Percy Harvin on his way to the end zone after catching a pass for a 10-yard touchdown run.
Jeff Wheeler, Star Tribune
Craig: Harvin and the bubble screen a perfect match
- Article by: MARK CRAIG
- Star Tribune
- October 10, 2012 - 6:53 AM
The bubble screen pass to Percy Harvin is the best example of the five favorite words in Bill Musgrave's vision for the Vikings offense. ¶ "Perform the ordinary extraordinarily well," the offensive coordinator has been saying since he touched down from Atlanta before last season.
The bubble screen is something that ideally shouldn't be called as much as the Vikings call it. However, much like the Patriots with Wes Welker, the Vikings and Harvin are at a point where the opposition's awareness of the play is irrelevant to the resulting success of consistently calling it.
"A couple of times, I actually do go to the line and you hear all the defenders calling out, 'Bubble, bubble, bubble!'" Harvin said. "It gets a little nervous."
One of those times came late in the third quarter of Sunday's 30-7 victory over the Titans at Mall of America Field. It was third-and-5 from the Tennessee 10-yard line when the Titans knew exactly what was coming. Harvin was lined up in a tight slot to the near right, while tight end Kyle Rudolph was bunched to his right and receiver Michael Jenkins was split wide right.
The Titans were playing zone coverage. Before the snap, cornerback Ryan Mouton, lined up across from Rudolph, looked over his right shoulder and motioned to safety Jordan Babineaux that the bubble screen was coming.
Quarterback Christian Ponder has the option to check out of the bubble screen. In what's called a "double play" in the huddle, Ponder can change at the line of scrimmage and call for Harvin to come toward him and receive a shovel pass underneath instead.
"[Against] zone, Christian actually isn't supposed to even look at me," Harvin said.
But in this particular case, he did. Why? Because Rudolph, the key blocker on the play, told him to.
"Rudolph was so confident that he could dominate his block," Harvin said. "So he said all week that no matter who the defender was, man or zone, he wanted Christian to throw it."
Per the proper execution of the bubble screen, Harvin took a jab step forward and then looped back and to his right, running a short route that looks kind of like a sideways "J." Rudolph did what he said he would do and moved into position to maul Mouton. Jenkins ran a go route, successfully clearing his man.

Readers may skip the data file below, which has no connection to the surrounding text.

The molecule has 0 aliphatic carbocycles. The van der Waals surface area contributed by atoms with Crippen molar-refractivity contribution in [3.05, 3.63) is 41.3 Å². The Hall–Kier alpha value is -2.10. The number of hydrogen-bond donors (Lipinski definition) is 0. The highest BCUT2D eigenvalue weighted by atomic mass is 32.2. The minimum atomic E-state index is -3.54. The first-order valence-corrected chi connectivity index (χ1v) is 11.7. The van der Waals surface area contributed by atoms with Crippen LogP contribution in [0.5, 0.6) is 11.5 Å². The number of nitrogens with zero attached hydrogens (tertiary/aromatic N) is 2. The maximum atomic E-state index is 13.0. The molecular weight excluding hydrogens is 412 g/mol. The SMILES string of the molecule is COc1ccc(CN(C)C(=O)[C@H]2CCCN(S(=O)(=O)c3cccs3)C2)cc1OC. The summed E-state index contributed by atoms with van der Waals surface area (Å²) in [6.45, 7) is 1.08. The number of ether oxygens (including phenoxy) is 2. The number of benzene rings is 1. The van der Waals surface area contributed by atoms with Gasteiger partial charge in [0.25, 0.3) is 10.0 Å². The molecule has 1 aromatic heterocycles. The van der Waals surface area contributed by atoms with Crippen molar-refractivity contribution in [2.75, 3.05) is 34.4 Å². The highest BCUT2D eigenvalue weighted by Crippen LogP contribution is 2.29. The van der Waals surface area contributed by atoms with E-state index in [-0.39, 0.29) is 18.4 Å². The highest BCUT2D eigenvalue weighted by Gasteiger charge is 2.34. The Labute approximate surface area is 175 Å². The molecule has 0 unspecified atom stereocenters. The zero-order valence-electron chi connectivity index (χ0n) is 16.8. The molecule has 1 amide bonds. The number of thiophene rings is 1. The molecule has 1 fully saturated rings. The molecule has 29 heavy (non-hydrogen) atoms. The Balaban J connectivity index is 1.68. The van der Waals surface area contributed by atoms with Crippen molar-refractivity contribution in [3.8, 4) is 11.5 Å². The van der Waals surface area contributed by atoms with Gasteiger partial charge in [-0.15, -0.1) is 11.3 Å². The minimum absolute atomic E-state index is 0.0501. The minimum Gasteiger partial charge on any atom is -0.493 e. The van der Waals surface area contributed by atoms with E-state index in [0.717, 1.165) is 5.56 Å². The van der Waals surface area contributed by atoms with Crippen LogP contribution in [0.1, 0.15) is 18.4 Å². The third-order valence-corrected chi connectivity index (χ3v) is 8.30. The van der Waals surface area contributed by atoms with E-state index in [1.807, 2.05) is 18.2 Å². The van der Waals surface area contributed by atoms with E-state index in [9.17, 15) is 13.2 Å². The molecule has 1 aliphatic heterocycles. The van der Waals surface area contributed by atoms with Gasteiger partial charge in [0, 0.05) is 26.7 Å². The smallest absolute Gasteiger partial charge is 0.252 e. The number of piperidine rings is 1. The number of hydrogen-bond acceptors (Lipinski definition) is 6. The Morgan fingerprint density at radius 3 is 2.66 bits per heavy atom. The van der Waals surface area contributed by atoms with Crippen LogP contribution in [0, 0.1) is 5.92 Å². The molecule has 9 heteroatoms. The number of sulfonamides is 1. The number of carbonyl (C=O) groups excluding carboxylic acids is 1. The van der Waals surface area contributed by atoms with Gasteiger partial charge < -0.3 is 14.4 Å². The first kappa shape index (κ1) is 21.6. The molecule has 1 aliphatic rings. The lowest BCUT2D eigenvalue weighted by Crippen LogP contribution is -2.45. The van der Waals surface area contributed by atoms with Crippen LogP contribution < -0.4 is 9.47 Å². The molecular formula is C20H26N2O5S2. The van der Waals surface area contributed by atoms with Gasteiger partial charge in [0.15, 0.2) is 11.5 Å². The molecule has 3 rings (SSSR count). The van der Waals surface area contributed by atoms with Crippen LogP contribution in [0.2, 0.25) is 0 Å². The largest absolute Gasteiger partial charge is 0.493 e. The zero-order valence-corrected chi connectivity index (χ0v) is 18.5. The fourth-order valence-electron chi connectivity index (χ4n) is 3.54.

Now, the pressure in the bubble screen shifts to Ponder. And if you think a short touch pass under pressure is easy, you've obviously never seen Tarvaris Jackson play quarterback.
Although the bubble screen is essentially a toss sweep, it's still dead without timing and a good throw that is both forward -- to avoid it being a fumble in the case that Harvin drops it -- and chest high, front shoulder so Harvin doesn't have to make any unnecessary movements.
That's critical with the speed of the NFL. Especially when a safety, like Babineaux in this case, immediately breaks toward the bubble screen with a clear kill shot on Harvin.
Of course, this is Percy Harvin we're talking about.
"He makes big plays even when [defenses] have the numbers to make the play," Vikings coach Leslie Frazier said. "[Tennessee] had the numbers, but an individual as talented as he is makes a play out of nothing."
Harvin caught the ball at the 16-yard line and quickly juked Babineaux to the ground at the 12. With Rudolph in the process of shoving Mouton halfway to St. Paul, Harvin sidestepped linebacker Colin McCarthy at the 10, ran through the arms of linebacker Akeem Ayers at the 6 and cornerback Jason McCourty at the 4.
Bubble screen legend has it that a man named Don Read created the play when he coached the University of Montana to Division I-AA success from 1986 to 1995. Lou Holtz is also widely credited with making it popular at Notre Dame after he had Read teach him all of its nuances.
If the Vikings keep doing what they're doing with the play, Harvin might end up with his name attached to the history of the bubble screen as well.
"It's a simple play," said Harvin, "but it's complicated when you break it all down."
Mark Craig • email@example.com
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